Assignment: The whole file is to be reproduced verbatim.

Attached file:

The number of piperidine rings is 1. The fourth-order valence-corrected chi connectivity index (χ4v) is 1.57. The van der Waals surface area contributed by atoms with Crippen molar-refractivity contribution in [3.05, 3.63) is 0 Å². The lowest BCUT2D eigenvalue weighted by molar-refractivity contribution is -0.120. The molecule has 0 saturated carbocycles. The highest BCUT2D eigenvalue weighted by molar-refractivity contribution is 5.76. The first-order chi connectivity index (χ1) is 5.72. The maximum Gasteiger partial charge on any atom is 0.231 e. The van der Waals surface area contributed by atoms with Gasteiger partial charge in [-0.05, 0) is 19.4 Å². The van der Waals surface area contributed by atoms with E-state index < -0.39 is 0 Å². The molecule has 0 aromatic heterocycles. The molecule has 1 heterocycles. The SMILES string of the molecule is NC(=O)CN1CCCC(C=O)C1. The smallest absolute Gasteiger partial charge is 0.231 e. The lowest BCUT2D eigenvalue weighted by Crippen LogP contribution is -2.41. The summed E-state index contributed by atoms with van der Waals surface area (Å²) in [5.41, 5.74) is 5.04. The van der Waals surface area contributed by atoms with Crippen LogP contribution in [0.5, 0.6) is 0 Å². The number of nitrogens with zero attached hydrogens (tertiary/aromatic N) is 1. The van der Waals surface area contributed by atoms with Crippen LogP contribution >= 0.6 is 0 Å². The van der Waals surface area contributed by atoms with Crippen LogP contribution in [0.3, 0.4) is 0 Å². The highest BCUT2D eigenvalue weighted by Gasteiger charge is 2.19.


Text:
The number of piperidine rings is 1. The fourth-order valence-corrected chi connectivity index (χ4v) is 1.57. The van der Waals surface area contributed by atoms with Crippen molar-refractivity contribution in [3.05, 3.63) is 0 Å². The lowest BCUT2D eigenvalue weighted by molar-refractivity contribution is -0.120. The molecule has 0 saturated carbocycles. The highest BCUT2D eigenvalue weighted by molar-refractivity contribution is 5.76. The first-order chi connectivity index (χ1) is 5.72. The maximum Gasteiger partial charge on any atom is 0.231 e. The van der Waals surface area contributed by atoms with Gasteiger partial charge in [-0.05, 0) is 19.4 Å². The van der Waals surface area contributed by atoms with E-state index < -0.39 is 0 Å². The molecule has 0 aromatic heterocycles. The molecule has 1 heterocycles. The SMILES string of the molecule is NC(=O)CN1CCCC(C=O)C1. The smallest absolute Gasteiger partial charge is 0.231 e. The lowest BCUT2D eigenvalue weighted by Crippen LogP contribution is -2.41. The summed E-state index contributed by atoms with van der Waals surface area (Å²) in [5.41, 5.74) is 5.04. The van der Waals surface area contributed by atoms with Crippen LogP contribution in [0.5, 0.6) is 0 Å². The number of nitrogens with zero attached hydrogens (tertiary/aromatic N) is 1. The van der Waals surface area contributed by atoms with Crippen LogP contribution >= 0.6 is 0 Å². The van der Waals surface area contributed by atoms with Crippen LogP contribution in [0.3, 0.4) is 0 Å². The highest BCUT2D eigenvalue weighted by Gasteiger charge is 2.19.